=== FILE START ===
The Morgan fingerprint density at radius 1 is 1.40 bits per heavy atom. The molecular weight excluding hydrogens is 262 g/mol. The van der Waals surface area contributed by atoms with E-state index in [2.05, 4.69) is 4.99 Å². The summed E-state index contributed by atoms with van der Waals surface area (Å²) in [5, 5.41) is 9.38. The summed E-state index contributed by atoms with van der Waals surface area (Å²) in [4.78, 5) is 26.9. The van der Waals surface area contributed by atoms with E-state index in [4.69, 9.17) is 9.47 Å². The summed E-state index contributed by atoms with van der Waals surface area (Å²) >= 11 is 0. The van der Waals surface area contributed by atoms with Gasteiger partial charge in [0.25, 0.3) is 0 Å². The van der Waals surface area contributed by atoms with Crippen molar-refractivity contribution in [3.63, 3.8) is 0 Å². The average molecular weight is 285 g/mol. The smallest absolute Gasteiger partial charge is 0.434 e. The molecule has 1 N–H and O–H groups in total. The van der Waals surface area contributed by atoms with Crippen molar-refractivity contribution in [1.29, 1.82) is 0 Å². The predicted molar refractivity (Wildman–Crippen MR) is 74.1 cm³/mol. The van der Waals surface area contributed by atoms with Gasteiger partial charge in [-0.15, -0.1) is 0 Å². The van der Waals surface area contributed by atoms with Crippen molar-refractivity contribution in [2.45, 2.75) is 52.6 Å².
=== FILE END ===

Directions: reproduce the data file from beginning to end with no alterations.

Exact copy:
The Morgan fingerprint density at radius 1 is 1.40 bits per heavy atom. The molecular weight excluding hydrogens is 262 g/mol. The van der Waals surface area contributed by atoms with E-state index in [2.05, 4.69) is 4.99 Å². The summed E-state index contributed by atoms with van der Waals surface area (Å²) in [5, 5.41) is 9.38. The summed E-state index contributed by atoms with van der Waals surface area (Å²) in [4.78, 5) is 26.9. The van der Waals surface area contributed by atoms with E-state index in [4.69, 9.17) is 9.47 Å². The summed E-state index contributed by atoms with van der Waals surface area (Å²) >= 11 is 0. The van der Waals surface area contributed by atoms with Gasteiger partial charge in [0.25, 0.3) is 0 Å². The van der Waals surface area contributed by atoms with Crippen molar-refractivity contribution in [3.63, 3.8) is 0 Å². The average molecular weight is 285 g/mol. The smallest absolute Gasteiger partial charge is 0.434 e. The molecule has 1 N–H and O–H groups in total. The van der Waals surface area contributed by atoms with Crippen molar-refractivity contribution in [1.29, 1.82) is 0 Å². The predicted molar refractivity (Wildman–Crippen MR) is 74.1 cm³/mol. The van der Waals surface area contributed by atoms with Gasteiger partial charge in [-0.15, -0.1) is 0 Å². The van der Waals surface area contributed by atoms with Crippen molar-refractivity contribution in [2.45, 2.75) is 52.6 Å².